When it comes to dividing work and family responsibilities, the majority of young men and women today say they would prefer egalitarian relationships in which they and their partners assume equal roles, if that possibility were available to them.
So finds a new study conducted by Sarah Thébaud, an assistant professor of sociology at UC Santa Barbara, and David S. Pedulla, an assistant professor of sociology at the University of Texas at Austin. Their research will appear Jan. 29 in the online edition of the American Sociological Review. The print version of the article will be published in the journal’s February issue.
In a survey experiment conducted with a nationally representative sample of unmarried, childless men and women between the ages of 18 and 32 in the U.S., the researchers asked respondents how they would ideally like to structure their relationships with future spouses or partners in terms of balancing work and family life.
The study found that when the option was made available to them, the majority of respondents — regardless of gender or education level — opted for a relationship in which they would share earning and household/caregiving responsibilities equally with their partners. Additionally, the study found that if workplace policies that support work-family balance, such as subsidized child care, are in place, women are even more likely to prefer an egalitarian relationship and much less likely to want to be the primary homemaker or caregiver.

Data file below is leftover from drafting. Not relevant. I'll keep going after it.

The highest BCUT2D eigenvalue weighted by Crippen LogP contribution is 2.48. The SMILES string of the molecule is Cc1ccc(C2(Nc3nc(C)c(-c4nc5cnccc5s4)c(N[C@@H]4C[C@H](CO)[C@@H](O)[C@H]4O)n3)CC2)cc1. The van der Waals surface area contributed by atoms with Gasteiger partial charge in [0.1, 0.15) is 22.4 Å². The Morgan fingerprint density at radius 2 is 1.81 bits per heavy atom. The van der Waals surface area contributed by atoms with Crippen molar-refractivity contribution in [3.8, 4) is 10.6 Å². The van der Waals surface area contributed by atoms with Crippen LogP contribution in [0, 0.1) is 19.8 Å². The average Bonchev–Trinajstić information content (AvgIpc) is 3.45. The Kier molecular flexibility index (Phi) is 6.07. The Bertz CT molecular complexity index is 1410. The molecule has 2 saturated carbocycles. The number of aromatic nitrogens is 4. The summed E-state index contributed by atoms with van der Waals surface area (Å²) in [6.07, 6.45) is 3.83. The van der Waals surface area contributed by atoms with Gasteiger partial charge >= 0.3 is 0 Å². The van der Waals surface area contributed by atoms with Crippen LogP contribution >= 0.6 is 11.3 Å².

“This research highlights an important disjuncture between the ideals and preferences of young men and women and the workplace policies and practices that are currently standard in the United States,” said Thébaud, also a faculty research associate at UCSB’s Broom Center for Demography.
The researchers’ findings also shed light on the factors contributing to persistent gender inequality and the ways in which government and organizational policies could be redesigned to improve the lives of young men and women.
“These findings offer new insights that may be useful in guiding policymakers and organizations that are interested in reducing gender inequality and improving the work and family lives of young men and women,” said Pedulla, also a faculty research associate in the Population Research Center at UT-Austin.
According to the researchers, the study’s findings also contribute new insights in the context of recent public debates about whether women should “lean in” and whether they can “have it all.”
“A key implication of this research is that men’s and women’s current work-family arrangements are often suboptimal and result from a particular set of unsupportive workplace policies and practices,” Thébaud said. “What our study helps to show is that if we were to change the workplace policy environment, we would likely see changes in how people express their ideal preferences for balancing work and family life.”